Inside the Capitol

Thursday, November 09, 2006

11-10 Contented New Mexicans

Syndicated Columnist
SANTA FE -- Voter anger was the cause of the big switch in Congress, we are told over and over. But New Mexicans were a much happier group of voters.
We decided not to change much of anything, reelecting incumbents up and down the ballot and approving all the state constitutional amendments and bond issues.
The Land of Enchantment wasn't quite as good a bellwether in this election as in most. We returned our U.S. senator with 70 percent of the vote. We gave our governor a whopping 68 percent. We returned our three U.S. House members, made no changes in party control of statewide offices and dismissed one incumbent from each party in the state House.
The biggest surprise may have been easy approval of all four constitutional amendment proposals. The conventional wisdom is that voters tend to reject any amendment they don't understand. But these amendments were not easy to understand, especially from their explanations on the ballot. And none of them really needed to be on the ballot in the first place.
New Mexicans also were enchanted with the three statewide bond issues, approving them by comfortable margins. It seemed nothing could get us angry.
Our two Republicans in Congress had more trouble than usual. Rep. Steve Pearce polled 60 percent of the vote down south, while Democrat Rep. Tom Udall won with 73 percent of the vote in the north. But it was the 1st Congressional District that saw the real action.
Rep. Heather Wilson, accustomed to winning by 8 to 10 percent margins, appears to have squeaked through by less than one percent. But she managed to escape from being kicked out by voters as more than 30 of her Republican congressional colleagues did.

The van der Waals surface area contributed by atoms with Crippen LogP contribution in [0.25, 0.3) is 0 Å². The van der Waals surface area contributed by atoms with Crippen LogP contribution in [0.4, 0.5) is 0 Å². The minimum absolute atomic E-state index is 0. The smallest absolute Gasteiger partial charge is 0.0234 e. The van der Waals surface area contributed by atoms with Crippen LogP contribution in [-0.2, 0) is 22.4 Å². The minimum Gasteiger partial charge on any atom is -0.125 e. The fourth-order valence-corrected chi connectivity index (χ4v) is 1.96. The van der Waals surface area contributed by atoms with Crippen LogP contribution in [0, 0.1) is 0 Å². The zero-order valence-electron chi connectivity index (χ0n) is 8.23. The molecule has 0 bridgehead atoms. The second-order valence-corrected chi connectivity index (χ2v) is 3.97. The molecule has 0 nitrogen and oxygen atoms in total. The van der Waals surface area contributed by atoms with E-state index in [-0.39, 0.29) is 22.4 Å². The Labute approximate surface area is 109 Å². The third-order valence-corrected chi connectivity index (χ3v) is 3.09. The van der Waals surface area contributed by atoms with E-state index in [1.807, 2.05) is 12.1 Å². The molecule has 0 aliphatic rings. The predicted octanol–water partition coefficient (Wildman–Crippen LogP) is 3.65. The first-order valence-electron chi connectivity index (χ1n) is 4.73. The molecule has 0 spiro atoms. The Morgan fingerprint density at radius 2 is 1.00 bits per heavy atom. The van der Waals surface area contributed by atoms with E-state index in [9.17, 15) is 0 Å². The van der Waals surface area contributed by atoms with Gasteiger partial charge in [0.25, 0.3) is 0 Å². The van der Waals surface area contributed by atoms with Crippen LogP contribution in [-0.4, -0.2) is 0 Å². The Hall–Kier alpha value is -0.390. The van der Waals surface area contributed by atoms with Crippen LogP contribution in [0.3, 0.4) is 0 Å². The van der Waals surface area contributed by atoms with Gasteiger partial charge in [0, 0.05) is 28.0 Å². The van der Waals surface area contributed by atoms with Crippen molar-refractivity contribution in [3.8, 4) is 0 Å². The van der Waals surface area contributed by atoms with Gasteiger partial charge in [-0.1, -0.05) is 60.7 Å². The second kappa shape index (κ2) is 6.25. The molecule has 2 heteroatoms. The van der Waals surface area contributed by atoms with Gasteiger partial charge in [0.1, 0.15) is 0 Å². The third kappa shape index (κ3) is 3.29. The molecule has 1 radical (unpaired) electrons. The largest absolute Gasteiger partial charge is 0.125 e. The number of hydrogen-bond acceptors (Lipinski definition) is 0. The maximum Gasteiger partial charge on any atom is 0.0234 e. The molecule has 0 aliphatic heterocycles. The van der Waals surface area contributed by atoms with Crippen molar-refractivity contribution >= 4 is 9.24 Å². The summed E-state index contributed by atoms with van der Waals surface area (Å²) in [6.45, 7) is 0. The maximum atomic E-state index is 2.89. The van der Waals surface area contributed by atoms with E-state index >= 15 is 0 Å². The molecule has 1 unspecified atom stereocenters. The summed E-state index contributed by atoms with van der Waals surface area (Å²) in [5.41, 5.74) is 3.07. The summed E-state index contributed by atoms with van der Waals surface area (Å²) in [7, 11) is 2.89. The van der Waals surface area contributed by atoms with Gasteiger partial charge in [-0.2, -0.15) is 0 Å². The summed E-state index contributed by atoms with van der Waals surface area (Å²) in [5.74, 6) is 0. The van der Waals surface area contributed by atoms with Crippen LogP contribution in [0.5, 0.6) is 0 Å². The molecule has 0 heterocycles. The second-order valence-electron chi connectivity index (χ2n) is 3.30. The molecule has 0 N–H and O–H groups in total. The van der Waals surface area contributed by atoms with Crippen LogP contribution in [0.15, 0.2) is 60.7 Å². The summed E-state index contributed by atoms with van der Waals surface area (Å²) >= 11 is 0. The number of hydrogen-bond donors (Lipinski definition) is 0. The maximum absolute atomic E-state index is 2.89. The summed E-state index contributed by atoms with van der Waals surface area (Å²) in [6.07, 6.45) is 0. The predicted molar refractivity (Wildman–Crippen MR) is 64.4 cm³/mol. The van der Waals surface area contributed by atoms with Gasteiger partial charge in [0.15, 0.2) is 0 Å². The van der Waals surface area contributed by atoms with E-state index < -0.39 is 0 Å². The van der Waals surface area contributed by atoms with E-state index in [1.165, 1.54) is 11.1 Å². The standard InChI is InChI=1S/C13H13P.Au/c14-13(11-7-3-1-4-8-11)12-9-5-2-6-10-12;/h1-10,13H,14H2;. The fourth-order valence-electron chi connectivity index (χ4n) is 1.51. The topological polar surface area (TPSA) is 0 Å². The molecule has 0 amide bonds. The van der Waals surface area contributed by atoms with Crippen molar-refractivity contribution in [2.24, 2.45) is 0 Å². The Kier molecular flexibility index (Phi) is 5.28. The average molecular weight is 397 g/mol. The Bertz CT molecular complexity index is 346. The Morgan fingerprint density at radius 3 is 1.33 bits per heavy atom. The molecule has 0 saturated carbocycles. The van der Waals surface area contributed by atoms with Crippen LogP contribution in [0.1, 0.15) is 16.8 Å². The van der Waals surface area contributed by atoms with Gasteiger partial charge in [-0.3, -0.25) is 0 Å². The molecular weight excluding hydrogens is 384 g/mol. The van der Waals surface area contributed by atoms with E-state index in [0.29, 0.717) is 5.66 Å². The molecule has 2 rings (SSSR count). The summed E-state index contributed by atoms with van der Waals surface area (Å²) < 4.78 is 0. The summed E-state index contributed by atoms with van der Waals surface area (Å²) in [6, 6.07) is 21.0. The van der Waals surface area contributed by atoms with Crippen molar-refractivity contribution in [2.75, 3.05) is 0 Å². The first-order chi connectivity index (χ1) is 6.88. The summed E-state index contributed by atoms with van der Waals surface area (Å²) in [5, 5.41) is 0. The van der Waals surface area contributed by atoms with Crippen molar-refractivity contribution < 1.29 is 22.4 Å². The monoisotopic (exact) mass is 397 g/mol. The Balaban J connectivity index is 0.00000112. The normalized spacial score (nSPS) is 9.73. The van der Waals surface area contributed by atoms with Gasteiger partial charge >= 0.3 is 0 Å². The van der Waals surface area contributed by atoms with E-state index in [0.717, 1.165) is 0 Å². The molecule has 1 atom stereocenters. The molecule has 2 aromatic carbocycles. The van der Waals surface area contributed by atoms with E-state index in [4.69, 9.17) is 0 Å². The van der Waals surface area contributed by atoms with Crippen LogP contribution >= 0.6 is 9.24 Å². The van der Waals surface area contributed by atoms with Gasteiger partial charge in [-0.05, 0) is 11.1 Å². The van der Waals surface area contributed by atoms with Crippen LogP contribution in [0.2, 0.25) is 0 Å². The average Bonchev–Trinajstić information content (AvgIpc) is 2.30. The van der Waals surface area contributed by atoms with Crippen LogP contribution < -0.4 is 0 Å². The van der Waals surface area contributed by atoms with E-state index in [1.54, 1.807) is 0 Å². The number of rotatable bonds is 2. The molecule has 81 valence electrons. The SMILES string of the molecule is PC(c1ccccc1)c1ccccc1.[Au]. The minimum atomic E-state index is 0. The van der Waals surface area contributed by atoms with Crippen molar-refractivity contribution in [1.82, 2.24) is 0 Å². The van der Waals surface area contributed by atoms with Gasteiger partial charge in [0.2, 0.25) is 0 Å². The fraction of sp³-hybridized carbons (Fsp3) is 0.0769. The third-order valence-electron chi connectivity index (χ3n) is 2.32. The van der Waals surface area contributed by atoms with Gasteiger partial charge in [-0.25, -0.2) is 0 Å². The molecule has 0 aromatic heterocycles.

Gov. Bill Richardson absolutely smashed the old record of a 60.2 percent showing by Gov. Jack Campbell in 1964. Richardson finished with 68 percent of the vote to challenger John Dendahl's 32 percent.
Political watchers normally figure that any statewide Republican or Democratic candidate should be able to attract about 28 percent of the vote just by being on the ballot. That's about the percentage of straight-ticket voters in both parties.
So Dendahl's name, reputation and campaign effort netted him about four percent more of the vote.
Richardson predicted about a week before the election that he would sweep every county but Catron. It sounded like an unattainable boast at the time, but it appears that he has backed it up. That's another record.
State Land Commissioner Patrick Lyons, a Republican, retained his post for a second term over Democrat Jim Baca. A former land commissioner, Baca had a reputation for winning tough races in which he was outspent. But voters were very happy with the job Lyons has been doing.
The other statewide offices all changed hands due to term limitations but all stayed in Democratic Party hands. Heavy spending by the GOP in the secretary of state and attorney general contests couldn't put its candidates over the top.
One of the best showings by a Republican statewide candidate was auditor candidate Lorenzo Garcia's 46 percent showing. Had he received the financial assistance that went into the attorney general and secretary of state races, Garcia might have pulled it out.
The state Legislature will look much the same. Republicans took out Rep. Don Whitaker down in Lea County. Democrats countered by beating Rep. Terry Marquardt in Alamogordo. Whitaker was chairman of the powerful House Taxation and Revenue Committee. Marquardt was House Republican whip.
In Dona Ana County Democrat Jeff Steinborn won an open seat formerly held by Republican Ed Boykin.
With the retirement of Republican House floor leader, Rep. Ted Hobbs, of Albuquerque, and Marquardt's loss, the top two spots in the House Republican leadership will be up for grabs. That's about the biggest change in state government that we are looking at, this year.
FRI, 11-10-08

JAY MILLER, 3 La Tusa, Santa Fe, NM 87505
(ph) 982-2723, (fax) 984-0982, (e-mail)



Post a Comment

<< Home